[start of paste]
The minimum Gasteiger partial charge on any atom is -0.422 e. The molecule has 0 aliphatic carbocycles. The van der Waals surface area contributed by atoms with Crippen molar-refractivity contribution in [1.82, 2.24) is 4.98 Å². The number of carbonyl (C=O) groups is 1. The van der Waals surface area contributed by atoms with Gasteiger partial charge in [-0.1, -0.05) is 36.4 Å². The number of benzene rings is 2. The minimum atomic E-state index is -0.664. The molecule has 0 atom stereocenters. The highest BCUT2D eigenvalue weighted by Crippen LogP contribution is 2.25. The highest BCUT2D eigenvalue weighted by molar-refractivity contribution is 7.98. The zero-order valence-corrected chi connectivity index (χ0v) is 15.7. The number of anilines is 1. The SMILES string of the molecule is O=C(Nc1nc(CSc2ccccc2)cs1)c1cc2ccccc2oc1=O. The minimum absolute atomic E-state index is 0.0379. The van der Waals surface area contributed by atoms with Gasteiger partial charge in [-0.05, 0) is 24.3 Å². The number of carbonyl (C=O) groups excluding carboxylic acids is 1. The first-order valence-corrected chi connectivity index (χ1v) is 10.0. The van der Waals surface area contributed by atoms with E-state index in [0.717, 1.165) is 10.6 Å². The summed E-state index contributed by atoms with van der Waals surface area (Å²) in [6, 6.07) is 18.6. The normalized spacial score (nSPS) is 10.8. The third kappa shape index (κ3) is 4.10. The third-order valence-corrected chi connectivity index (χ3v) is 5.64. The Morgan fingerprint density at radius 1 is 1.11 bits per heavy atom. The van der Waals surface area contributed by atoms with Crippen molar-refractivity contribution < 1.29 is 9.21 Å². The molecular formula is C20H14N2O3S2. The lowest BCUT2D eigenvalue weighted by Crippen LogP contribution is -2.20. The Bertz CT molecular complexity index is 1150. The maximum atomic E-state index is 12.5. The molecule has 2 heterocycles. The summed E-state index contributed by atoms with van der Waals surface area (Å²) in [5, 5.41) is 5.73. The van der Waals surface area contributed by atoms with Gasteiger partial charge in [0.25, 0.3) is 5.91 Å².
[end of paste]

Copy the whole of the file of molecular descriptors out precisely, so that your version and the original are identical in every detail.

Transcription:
The minimum Gasteiger partial charge on any atom is -0.422 e. The molecule has 0 aliphatic carbocycles. The van der Waals surface area contributed by atoms with Crippen molar-refractivity contribution in [1.82, 2.24) is 4.98 Å². The number of carbonyl (C=O) groups is 1. The van der Waals surface area contributed by atoms with Gasteiger partial charge in [-0.1, -0.05) is 36.4 Å². The number of benzene rings is 2. The minimum atomic E-state index is -0.664. The molecule has 0 atom stereocenters. The highest BCUT2D eigenvalue weighted by Crippen LogP contribution is 2.25. The highest BCUT2D eigenvalue weighted by molar-refractivity contribution is 7.98. The zero-order valence-corrected chi connectivity index (χ0v) is 15.7. The number of anilines is 1. The SMILES string of the molecule is O=C(Nc1nc(CSc2ccccc2)cs1)c1cc2ccccc2oc1=O. The minimum absolute atomic E-state index is 0.0379. The van der Waals surface area contributed by atoms with Gasteiger partial charge in [-0.05, 0) is 24.3 Å². The number of carbonyl (C=O) groups excluding carboxylic acids is 1. The first-order valence-corrected chi connectivity index (χ1v) is 10.0. The van der Waals surface area contributed by atoms with E-state index in [0.717, 1.165) is 10.6 Å². The summed E-state index contributed by atoms with van der Waals surface area (Å²) in [6, 6.07) is 18.6. The normalized spacial score (nSPS) is 10.8. The third kappa shape index (κ3) is 4.10. The third-order valence-corrected chi connectivity index (χ3v) is 5.64. The Morgan fingerprint density at radius 1 is 1.11 bits per heavy atom. The van der Waals surface area contributed by atoms with Crippen molar-refractivity contribution < 1.29 is 9.21 Å². The molecular formula is C20H14N2O3S2. The lowest BCUT2D eigenvalue weighted by Crippen LogP contribution is -2.20. The Bertz CT molecular complexity index is 1150. The maximum atomic E-state index is 12.5. The molecule has 2 heterocycles. The summed E-state index contributed by atoms with van der Waals surface area (Å²) in [5, 5.41) is 5.73. The van der Waals surface area contributed by atoms with Gasteiger partial charge in [0.25, 0.3) is 5.91 Å².